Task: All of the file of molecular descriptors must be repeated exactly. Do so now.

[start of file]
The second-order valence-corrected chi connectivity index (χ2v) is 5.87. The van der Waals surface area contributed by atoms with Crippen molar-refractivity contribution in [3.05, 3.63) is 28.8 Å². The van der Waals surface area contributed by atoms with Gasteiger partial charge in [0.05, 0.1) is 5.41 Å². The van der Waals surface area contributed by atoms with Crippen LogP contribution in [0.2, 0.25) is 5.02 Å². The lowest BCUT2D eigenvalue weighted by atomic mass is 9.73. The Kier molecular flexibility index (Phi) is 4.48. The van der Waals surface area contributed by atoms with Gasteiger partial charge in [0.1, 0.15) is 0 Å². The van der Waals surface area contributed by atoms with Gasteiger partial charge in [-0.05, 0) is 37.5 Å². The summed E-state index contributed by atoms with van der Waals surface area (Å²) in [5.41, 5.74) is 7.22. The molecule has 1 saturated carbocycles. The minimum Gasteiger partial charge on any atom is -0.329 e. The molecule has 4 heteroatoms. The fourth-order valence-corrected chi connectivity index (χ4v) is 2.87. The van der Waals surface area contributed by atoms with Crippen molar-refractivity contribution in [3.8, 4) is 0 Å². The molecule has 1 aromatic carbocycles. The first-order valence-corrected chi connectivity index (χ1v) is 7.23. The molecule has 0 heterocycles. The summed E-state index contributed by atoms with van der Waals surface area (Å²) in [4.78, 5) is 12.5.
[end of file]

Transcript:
The second-order valence-corrected chi connectivity index (χ2v) is 5.87. The van der Waals surface area contributed by atoms with Crippen molar-refractivity contribution in [3.05, 3.63) is 28.8 Å². The van der Waals surface area contributed by atoms with Gasteiger partial charge in [0.05, 0.1) is 5.41 Å². The van der Waals surface area contributed by atoms with Crippen LogP contribution in [0.2, 0.25) is 5.02 Å². The lowest BCUT2D eigenvalue weighted by atomic mass is 9.73. The Kier molecular flexibility index (Phi) is 4.48. The van der Waals surface area contributed by atoms with Gasteiger partial charge in [0.1, 0.15) is 0 Å². The van der Waals surface area contributed by atoms with Gasteiger partial charge in [-0.05, 0) is 37.5 Å². The summed E-state index contributed by atoms with van der Waals surface area (Å²) in [5.41, 5.74) is 7.22. The molecule has 1 saturated carbocycles. The minimum Gasteiger partial charge on any atom is -0.329 e. The molecule has 4 heteroatoms. The fourth-order valence-corrected chi connectivity index (χ4v) is 2.87. The van der Waals surface area contributed by atoms with Crippen molar-refractivity contribution in [3.8, 4) is 0 Å². The molecule has 1 aromatic carbocycles. The first-order valence-corrected chi connectivity index (χ1v) is 7.23. The molecule has 0 heterocycles. The summed E-state index contributed by atoms with van der Waals surface area (Å²) in [4.78, 5) is 12.5.